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Breaking it Down: Verlander’s resurgence

Houston’s acquisition of Justin Verlander at the July trading deadline last season helped the Astros’ win their first world championship. The 35-year old isn’t done yet as he’s continued to redefine himself as he’s become a top five pitcher in the American League through 2018’s first month.

Verlander’s numbers are extremely impressive as his slash line (ERA/FIP/xFIP) is 1.36/2.83/3.55 while striking out a careerhigh 32.4% of batters and walking a career low of 5.4%. His strikeout and walk rates aren’t the only reason the veteran has been so dominant this season as he’s able to limit he hard contact on balls put in play while having the rate of soft contact slightly increase — his medium contact rate is up a little as well. As a result, Verlander has already been worth 1.2 wins this season through 39.2 innings pitched in six games — compare that to 2015 and ’14 where the veteran was worth only 2.9 wins.

So how has Verlander defies the odds and started posting higher strikeout rates despite the dip in velocity? It’s because he’s using his slider more and mixing up the location to keep hitters off balance.

Back in the late 2000’s and the early 2010’s, Verlander relied heavily on his fastball and change up — ~63% on the fastball, and ~20% on the changeup — to baffle hitters or just blow right by them. But as he lost velocity on his fastball his changeup became less effective over time so the Cy Young Award winner started to mix in his slider more. Now, in 2018 Verlander’s slider has been 23.4% of all pitches thrown…while his once dominant changeup has only been used 1.8% of the time. As for his fastball, that’s currently been thrown as 63% of his pitches.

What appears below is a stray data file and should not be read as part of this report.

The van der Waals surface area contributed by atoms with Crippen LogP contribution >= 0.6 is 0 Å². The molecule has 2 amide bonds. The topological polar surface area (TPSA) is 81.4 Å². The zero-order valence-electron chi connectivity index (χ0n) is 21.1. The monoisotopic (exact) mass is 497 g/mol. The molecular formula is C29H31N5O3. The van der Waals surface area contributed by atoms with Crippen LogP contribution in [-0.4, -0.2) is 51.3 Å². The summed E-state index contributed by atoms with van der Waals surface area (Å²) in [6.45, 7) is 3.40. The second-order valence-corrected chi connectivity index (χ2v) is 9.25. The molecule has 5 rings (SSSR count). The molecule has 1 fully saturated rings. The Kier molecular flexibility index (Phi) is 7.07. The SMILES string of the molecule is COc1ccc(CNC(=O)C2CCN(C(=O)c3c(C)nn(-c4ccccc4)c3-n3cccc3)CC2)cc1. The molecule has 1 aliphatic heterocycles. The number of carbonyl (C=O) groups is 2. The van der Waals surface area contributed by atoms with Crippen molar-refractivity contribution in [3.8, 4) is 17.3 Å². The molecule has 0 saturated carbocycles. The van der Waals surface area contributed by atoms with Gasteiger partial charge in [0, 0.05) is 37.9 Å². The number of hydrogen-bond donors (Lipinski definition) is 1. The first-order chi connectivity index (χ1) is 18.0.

While his increased usage of his slider has been important in his reemergence as one of baseball’s most dominant pitchers, he’s also changed up where he’s tossing the ball in the strike zone. Let’s take a look at peak Justin Verlander’s heatmap.

Now let’s compare it to 2018’s.

Back when he had the velocity on his fastball to really distinguish it from his changeup, Verlander feasted on the inside part of the plate to right handed hitters. But as the veteran has lost his speed differential, he’s been forced to keep his pitches away from them so they won’t get demolished.

His changes have been extremely effective so far in 2018, and through the latter of half of ’17 and the post season. If he can keep this up, Verlander could make a credible argument for his second Cy Young Award.

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Neil Roberts View All

Proud alum of Washington State University, crazy sports nut, and drinker of beer.

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